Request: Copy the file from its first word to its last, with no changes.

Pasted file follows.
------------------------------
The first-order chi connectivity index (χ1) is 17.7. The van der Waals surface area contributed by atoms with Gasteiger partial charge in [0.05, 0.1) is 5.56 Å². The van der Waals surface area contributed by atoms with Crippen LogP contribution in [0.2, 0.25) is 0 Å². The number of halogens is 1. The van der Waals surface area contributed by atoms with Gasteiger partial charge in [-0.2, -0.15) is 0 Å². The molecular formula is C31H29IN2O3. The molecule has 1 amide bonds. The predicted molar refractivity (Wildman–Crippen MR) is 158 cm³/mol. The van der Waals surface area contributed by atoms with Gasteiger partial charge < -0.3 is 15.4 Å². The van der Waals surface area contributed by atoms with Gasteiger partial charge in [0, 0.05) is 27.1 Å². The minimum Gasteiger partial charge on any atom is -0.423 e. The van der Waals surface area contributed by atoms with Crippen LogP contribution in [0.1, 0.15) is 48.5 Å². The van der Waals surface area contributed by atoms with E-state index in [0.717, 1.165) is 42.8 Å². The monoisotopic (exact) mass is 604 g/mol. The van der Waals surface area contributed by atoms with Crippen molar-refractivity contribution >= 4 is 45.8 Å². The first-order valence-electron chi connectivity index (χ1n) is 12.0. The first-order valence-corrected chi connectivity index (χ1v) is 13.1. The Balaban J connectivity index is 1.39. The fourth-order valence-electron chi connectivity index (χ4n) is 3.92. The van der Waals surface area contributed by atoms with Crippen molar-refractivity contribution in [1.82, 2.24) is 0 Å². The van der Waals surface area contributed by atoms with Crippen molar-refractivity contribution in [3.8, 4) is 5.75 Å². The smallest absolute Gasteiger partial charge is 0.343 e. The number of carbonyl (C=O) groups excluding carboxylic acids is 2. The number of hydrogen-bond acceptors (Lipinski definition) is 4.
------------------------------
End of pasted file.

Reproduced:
The first-order chi connectivity index (χ1) is 17.7. The van der Waals surface area contributed by atoms with Gasteiger partial charge in [0.05, 0.1) is 5.56 Å². The van der Waals surface area contributed by atoms with Crippen LogP contribution in [0.2, 0.25) is 0 Å². The number of halogens is 1. The van der Waals surface area contributed by atoms with Gasteiger partial charge in [-0.2, -0.15) is 0 Å². The molecular formula is C31H29IN2O3. The molecule has 1 amide bonds. The predicted molar refractivity (Wildman–Crippen MR) is 158 cm³/mol. The van der Waals surface area contributed by atoms with Gasteiger partial charge < -0.3 is 15.4 Å². The van der Waals surface area contributed by atoms with Gasteiger partial charge in [0, 0.05) is 27.1 Å². The minimum Gasteiger partial charge on any atom is -0.423 e. The van der Waals surface area contributed by atoms with Crippen LogP contribution in [0.1, 0.15) is 48.5 Å². The van der Waals surface area contributed by atoms with E-state index in [0.717, 1.165) is 42.8 Å². The monoisotopic (exact) mass is 604 g/mol. The van der Waals surface area contributed by atoms with Crippen molar-refractivity contribution >= 4 is 45.8 Å². The first-order valence-electron chi connectivity index (χ1n) is 12.0. The first-order valence-corrected chi connectivity index (χ1v) is 13.1. The Balaban J connectivity index is 1.39. The fourth-order valence-electron chi connectivity index (χ4n) is 3.92. The van der Waals surface area contributed by atoms with Crippen molar-refractivity contribution in [1.82, 2.24) is 0 Å². The van der Waals surface area contributed by atoms with Crippen molar-refractivity contribution in [3.8, 4) is 5.75 Å². The smallest absolute Gasteiger partial charge is 0.343 e. The number of carbonyl (C=O) groups excluding carboxylic acids is 2. The number of hydrogen-bond acceptors (Lipinski definition) is 4.